After the Wedding

Going back through the program and relaying the wedding rituals was as much for my own understanding as it was for my desire to share the experience. When I try to re-imagine the ceremony experiences, it almost seems surreal. There was so much distinct color and sound and centuries old rituals to take in. But even though what I saw and heard that evening was radically different from any wedding I’ve been to before, the ideas behind the rituals were not. If you rearrange and substitute and add and subtract a few things, you’d find a Western wedding ceremony in there. I think what makes attending weddings around the world so fascinating is that it gives us a joyful opportunity to celebrate our wonderful cultural differences and bask in our binding human similarities.

{ 10 comments… read them below or add one }

Sunee February 14, 2011 at 2:08 am

Wow, what an amazing experience, thanks for sharing! I like that they explained the meaning of it all on the wedding programme, otherwise you might have spent hours at this wedding not knowing what was going on and why. And I really like the colours on your sari – so pretty πŸ™‚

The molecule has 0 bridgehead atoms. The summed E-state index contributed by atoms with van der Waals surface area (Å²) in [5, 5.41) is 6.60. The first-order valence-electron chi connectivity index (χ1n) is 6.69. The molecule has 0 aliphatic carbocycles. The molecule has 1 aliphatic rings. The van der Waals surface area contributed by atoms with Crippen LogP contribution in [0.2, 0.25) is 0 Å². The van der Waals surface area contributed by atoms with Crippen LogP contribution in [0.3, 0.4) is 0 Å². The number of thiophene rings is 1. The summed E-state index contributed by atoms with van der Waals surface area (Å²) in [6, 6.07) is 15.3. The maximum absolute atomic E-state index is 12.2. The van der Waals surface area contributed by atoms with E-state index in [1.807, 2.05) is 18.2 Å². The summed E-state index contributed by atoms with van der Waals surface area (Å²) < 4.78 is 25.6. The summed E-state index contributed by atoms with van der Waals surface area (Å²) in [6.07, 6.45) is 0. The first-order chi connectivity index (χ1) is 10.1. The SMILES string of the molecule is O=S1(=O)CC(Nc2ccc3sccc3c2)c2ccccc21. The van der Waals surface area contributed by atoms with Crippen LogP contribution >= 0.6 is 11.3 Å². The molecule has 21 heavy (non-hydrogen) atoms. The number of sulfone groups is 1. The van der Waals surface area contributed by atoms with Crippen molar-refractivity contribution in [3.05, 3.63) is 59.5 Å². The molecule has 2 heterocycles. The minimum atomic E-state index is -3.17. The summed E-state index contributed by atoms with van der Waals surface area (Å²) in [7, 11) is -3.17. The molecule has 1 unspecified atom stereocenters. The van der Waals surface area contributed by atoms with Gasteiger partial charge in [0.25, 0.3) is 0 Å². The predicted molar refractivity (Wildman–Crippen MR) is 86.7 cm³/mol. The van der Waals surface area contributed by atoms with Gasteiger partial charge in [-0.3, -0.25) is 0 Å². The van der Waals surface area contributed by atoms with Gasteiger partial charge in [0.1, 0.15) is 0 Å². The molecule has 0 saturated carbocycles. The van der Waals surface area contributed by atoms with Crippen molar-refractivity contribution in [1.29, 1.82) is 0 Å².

Ekua February 15, 2011 at 9:59 pm

I’m glad they provided the explanations for us. I didn’t always refer to the program when I was at the wedding because there were parts of it that were great to just absorb and enjoy and even when I was looking at it, I wasn’t always sure where we were in the ceremony. So going back through my pictures and the program, I was able to piece it all together πŸ˜‰

I loved that sari as soon as I saw it. Since I have no occasion to wear a sari to anytime soon, I want to get the fabric made into a dress!


andi February 14, 2011 at 1:48 pm

You look stunning in your sari! What an incredible experience!!!


Ekua February 15, 2011 at 9:59 pm

Thanks, Andi πŸ™‚


Phil February 14, 2011 at 5:52 pm

Holy crap, what an elaborate ceremony. You look gorgeous in the Sari!
B well,


Ekua February 15, 2011 at 10:08 pm

Thanks, Phil. Wedding ceremonies in India are quite an event!


Michael Hodson February 14, 2011 at 6:01 pm

wow, those are some great pics. And thanks for the insights.


Ekua February 15, 2011 at 10:12 pm

Thanks, Michael! I had fun reliving the experience through this post πŸ™‚


Lola February 22, 2011 at 7:17 am

You totally rocked that sari! Looked like an amazing time.


Rebecca March 7, 2011 at 3:28 am

Oh I SOOO want to go to an Indian wedding – what an experience! You look gorgeous – love the colour of the sari!